May 26, 2017 | last updated May 26, 2017 3:59 pm
Lifetime Achievement Awards 2017

Lawson's fundraising prowess leaves lasting Hartford legacy

PHOTO | Steve Laschever
PHOTO | Steve Laschever

Margaret Lawson

Organization: Independent consultant, marketing and event management

Education: Bachelor's degree from Bryant University

Previous job(s): Hartford Steam Boiler Inspection and Insurance Co., Greater Hartford Chamber of Commerce, Hartford Financial Services Group, Gladdings Inc.

Special events coordinator Margaret Lawson, who is now a private consultant, has led a storied career. She's rubbed elbows with U.S. and foreign presidents, was a contestant (and winner) on the TV game show "To Tell the Truth," and earned the keys to the city of Munich, Germany.

Lawson is best-known in Greater Hartford as a fundraising machine, having procured millions of dollars from donors over the years for various organizations, ranging from the Hartford Symphony Orchestra to the American School for the Deaf.

She's also broken barriers, becoming the first female president in the history of The Hartford Club.

The daughter of Scottish and Hungarian immigrants, Lawson grew up in Milford and graduated from Bryant University at age 19 with a bachelor's degree in marketing and sales. In the 1960s, she joined Arthur Lumsden at the Greater Hartford Chamber of Commerce where she worked for 18 years, moving her way up from assistant to vice president and corporate secretary.

In 1965, she won International Secretary of the Year, which resulted in her game show appearance.

At the time, the chamber was "the social hub of Greater Hartford," and people would do anything to get on Lawson's invitation list to events.

"The only way to do that was to contribute and join the chamber," Lawson recalled. "I said, for $1,000 you can get on the list."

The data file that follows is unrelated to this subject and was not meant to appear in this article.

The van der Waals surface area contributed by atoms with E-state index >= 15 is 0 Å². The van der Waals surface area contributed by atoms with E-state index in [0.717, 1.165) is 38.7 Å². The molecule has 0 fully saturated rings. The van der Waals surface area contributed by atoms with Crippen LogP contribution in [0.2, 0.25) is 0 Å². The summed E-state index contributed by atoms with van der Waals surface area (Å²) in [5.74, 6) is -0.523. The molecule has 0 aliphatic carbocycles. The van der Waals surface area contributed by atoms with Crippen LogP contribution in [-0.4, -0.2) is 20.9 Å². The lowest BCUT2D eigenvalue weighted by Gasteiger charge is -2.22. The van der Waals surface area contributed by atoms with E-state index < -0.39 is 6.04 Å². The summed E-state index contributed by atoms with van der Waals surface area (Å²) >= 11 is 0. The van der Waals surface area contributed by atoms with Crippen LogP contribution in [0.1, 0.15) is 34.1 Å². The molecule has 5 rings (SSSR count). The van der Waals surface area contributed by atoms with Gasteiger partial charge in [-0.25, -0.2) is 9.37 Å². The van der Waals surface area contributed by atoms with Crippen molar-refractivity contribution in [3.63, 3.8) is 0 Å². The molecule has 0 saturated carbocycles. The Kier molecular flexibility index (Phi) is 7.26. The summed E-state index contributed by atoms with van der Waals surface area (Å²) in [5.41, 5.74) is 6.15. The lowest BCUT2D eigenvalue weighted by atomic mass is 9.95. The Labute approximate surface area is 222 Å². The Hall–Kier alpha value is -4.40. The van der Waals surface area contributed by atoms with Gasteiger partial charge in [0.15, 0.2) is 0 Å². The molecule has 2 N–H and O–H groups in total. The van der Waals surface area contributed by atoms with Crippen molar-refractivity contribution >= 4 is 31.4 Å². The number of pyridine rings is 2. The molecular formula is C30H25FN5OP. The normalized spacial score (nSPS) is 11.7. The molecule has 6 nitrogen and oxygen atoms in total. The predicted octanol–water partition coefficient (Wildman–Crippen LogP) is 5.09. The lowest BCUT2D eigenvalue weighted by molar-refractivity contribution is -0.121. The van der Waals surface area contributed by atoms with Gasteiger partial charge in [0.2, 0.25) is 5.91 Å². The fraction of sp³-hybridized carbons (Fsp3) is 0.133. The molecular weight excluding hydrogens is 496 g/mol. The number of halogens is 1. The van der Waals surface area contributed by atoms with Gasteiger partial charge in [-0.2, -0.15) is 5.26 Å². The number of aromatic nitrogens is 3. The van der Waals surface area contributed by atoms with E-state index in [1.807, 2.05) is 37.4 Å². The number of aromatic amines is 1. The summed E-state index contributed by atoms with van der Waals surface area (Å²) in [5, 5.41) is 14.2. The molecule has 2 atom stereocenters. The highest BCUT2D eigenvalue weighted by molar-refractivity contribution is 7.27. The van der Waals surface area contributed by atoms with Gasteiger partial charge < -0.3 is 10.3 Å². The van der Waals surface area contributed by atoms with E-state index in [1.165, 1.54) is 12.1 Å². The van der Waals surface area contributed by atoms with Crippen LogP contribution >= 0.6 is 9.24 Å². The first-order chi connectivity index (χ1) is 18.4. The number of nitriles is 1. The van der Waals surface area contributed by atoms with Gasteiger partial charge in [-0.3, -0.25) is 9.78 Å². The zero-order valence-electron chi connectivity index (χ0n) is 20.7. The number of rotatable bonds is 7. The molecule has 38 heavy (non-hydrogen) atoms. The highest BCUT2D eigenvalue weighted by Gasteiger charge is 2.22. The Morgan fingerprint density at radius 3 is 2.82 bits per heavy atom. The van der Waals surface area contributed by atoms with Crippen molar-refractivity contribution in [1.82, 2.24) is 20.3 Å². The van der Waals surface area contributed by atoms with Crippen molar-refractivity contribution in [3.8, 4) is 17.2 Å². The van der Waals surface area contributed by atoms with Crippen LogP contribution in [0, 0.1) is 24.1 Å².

"I felt I was doing a lot to help create programs and change the city and make it come alive and do good things. I've always had this feeling of giving back."

One moment she'll never forget is getting clearance from the U.S. State Department to travel to Germany and help Lumsden organize local business communities there. That's when the Munich mayor gave her the key to the city.

In 1973, she became one of the first two women to join The Hartford Club. Ten years later, she was the club's first female president, helping make the club profitable again.

She's still on the club's board and has raised over $1 million for the organization. Peter Kelly, founder of Hartford law firm Updike, Kelly & Spellacy, said Lawson "single-handedly" saved the club when it was going through financial struggles.

"She knows the business," Kelly said. "She's very good at what she does."

In 1981, Lawson became the vice president of marketing and the first female executive at specialty insurer Hartford Steam Boiler at a time when women weren't readily accepted in the corporate workplace. She stayed for 28 years. One of her first tasks was deciding what to do with the vacant 20th floor at their new building on One State Street.

She helped create On20, which has since been named one of the top scenic-view restaurants in the country.

Lawson was responsible for advertising and public relations with the goal of expanding Hartford Steam Boiler's brand recognition worldwide. She hung a model of the company's logo in New York City's prestigious 21 Club and put ads in Fortune magazine about Steam Boiler's involvement in the development of the channel tunnel between the south of England to northern France.